Harare – AN AUDIT into Zimbabwe Parks and Wildlife (ZimParks) has revealed the empire is in a mess, with the authority severely mismanaged and on the brink of bankruptcy, the Mail and Telegraph has learnt.
This comes as ZimParks incurred a loss after tax of $6 million as at December 2016.
The situation has been compounded by financial loss due to unauthorised expenditure that includes board members being paid sitting allowances at astronomical rates to those gazetted by government.
“I draw your attention to the fact that the authority incurred a loss after tax of $6 324 755 as at December 31, 2016 and the authority had a net current liability position of $3 072 806. These conditions indicate the existence of material uncertainty that may cast significant doubt about the authority’s ability to continue as a going concern,” Auditor-General Mildred Chiri said in her latest report for the financial year ended December 31, 2017.
The report tabled in Parliament last week further indicates that the ZimParks board composition did not comply with the Parks and Wildlife Act as it did not comprise of experts in legal, finance and business management areas leaving the board’s oversight role in these areas compromised.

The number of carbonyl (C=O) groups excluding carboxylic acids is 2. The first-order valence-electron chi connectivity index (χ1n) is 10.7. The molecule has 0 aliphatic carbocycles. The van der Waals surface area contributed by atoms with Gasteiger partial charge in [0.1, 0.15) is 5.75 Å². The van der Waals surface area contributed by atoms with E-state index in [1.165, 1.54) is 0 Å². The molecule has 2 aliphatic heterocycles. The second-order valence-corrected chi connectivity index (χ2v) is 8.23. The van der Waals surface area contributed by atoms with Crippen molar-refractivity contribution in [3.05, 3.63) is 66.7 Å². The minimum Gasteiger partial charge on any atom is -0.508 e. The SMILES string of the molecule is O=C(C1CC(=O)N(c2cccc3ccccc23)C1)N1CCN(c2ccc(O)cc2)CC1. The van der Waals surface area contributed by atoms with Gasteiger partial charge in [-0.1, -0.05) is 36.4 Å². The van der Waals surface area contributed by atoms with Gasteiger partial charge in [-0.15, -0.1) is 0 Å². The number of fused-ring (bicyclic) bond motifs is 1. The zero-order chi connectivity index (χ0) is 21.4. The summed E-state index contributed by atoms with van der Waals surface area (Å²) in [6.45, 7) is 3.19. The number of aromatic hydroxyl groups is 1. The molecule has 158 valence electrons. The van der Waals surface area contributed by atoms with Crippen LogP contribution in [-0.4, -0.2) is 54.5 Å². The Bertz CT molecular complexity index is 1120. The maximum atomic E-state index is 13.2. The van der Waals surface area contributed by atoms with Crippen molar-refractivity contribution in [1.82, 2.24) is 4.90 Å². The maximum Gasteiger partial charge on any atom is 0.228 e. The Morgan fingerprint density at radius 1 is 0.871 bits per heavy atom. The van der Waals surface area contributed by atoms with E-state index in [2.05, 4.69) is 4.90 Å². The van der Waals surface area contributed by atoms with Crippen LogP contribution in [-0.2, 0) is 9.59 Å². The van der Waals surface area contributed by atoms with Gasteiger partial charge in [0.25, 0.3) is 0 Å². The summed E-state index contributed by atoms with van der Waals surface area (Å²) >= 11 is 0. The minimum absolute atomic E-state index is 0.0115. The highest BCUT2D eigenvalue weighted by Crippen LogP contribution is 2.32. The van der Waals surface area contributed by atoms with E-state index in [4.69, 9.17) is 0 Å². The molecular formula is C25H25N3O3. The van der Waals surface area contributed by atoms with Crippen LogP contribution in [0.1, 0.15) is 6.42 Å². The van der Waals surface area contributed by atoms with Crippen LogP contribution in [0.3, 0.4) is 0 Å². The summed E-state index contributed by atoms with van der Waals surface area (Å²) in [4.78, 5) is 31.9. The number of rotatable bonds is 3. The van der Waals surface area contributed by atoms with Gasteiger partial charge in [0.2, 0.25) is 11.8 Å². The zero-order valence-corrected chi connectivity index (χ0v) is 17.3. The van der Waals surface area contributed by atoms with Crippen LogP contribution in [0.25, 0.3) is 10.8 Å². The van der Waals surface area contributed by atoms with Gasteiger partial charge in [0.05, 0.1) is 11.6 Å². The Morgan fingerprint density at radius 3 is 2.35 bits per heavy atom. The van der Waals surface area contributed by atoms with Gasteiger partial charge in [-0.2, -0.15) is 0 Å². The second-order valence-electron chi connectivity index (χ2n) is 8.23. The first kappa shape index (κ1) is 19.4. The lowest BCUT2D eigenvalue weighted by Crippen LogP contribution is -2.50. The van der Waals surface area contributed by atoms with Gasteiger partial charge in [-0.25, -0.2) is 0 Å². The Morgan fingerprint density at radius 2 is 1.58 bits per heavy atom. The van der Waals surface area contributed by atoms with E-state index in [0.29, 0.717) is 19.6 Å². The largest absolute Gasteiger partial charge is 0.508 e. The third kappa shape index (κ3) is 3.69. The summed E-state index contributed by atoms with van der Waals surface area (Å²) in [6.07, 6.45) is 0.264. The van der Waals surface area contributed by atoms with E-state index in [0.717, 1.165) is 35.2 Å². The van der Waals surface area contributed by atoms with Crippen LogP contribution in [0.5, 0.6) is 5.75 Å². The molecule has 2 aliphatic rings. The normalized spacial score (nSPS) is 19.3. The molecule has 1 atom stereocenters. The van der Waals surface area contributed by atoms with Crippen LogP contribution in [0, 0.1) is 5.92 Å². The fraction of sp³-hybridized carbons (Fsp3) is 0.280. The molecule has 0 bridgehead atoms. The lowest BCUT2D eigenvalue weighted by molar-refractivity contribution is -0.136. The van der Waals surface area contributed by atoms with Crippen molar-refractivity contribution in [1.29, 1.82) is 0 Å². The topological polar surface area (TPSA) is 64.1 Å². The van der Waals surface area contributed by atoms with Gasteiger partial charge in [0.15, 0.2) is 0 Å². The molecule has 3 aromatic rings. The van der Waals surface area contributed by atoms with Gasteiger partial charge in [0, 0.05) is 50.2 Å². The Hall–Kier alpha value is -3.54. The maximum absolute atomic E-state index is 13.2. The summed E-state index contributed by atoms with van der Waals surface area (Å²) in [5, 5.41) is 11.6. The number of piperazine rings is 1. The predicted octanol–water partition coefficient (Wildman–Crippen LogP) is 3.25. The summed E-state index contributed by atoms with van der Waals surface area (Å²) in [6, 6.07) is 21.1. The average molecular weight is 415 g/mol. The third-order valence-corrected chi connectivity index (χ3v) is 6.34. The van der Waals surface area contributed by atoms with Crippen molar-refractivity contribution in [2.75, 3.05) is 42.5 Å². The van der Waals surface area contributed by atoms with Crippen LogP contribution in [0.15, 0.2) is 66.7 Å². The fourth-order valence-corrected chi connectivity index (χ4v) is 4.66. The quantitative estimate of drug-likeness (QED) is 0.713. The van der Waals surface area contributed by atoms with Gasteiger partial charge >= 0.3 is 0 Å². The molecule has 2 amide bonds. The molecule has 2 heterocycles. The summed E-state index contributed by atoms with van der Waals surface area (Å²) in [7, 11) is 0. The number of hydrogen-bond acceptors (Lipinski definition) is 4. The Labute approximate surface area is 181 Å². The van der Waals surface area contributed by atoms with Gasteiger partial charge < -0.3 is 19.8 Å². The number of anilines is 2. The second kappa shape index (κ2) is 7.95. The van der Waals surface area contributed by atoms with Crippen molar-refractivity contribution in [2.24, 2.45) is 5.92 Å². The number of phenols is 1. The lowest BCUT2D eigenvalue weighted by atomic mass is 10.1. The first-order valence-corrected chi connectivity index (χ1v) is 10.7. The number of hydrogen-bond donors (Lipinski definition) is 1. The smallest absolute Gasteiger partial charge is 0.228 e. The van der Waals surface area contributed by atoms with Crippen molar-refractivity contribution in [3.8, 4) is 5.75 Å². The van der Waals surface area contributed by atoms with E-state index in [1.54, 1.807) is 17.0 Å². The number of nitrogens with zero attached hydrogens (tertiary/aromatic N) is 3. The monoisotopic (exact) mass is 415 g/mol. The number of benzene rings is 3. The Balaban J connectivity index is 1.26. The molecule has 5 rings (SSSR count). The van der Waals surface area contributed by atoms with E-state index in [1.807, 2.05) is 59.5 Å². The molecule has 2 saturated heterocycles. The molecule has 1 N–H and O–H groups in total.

“I noticed instances where the board were paid sitting fees at the rate of $202 instead of $152 per board member, $320 instead of $160 for the vice chairperson and $350 instead of $170 for the board chairperson,” Chiri said.
Chiri noted that at least $5 760 was used for purchase of cellphones for board members without knowledge of the parent ministry and $11 290 on laptops.
“The authority also purchased laptops and cellphones for board members and there was no evidence to support that the parent ministry authorised the allocation of these assets,” Chiri noted.
In defence, ZimParks said they would investigate but added that laptops and cellphones were not obtained for solely personal use as is being pointed out but for official use by board members.
Chiri also raised alarm over tax holiday allowances which the authority’s directors were benefiting from.
“The authority’s directors were paid holiday allowances which were not subjected to tax as provided for by the Income Tax Act,” Chiri said, adding that this exposed ZimParks to financial loss due to potential penalties and fines that may be levied by the tax authority.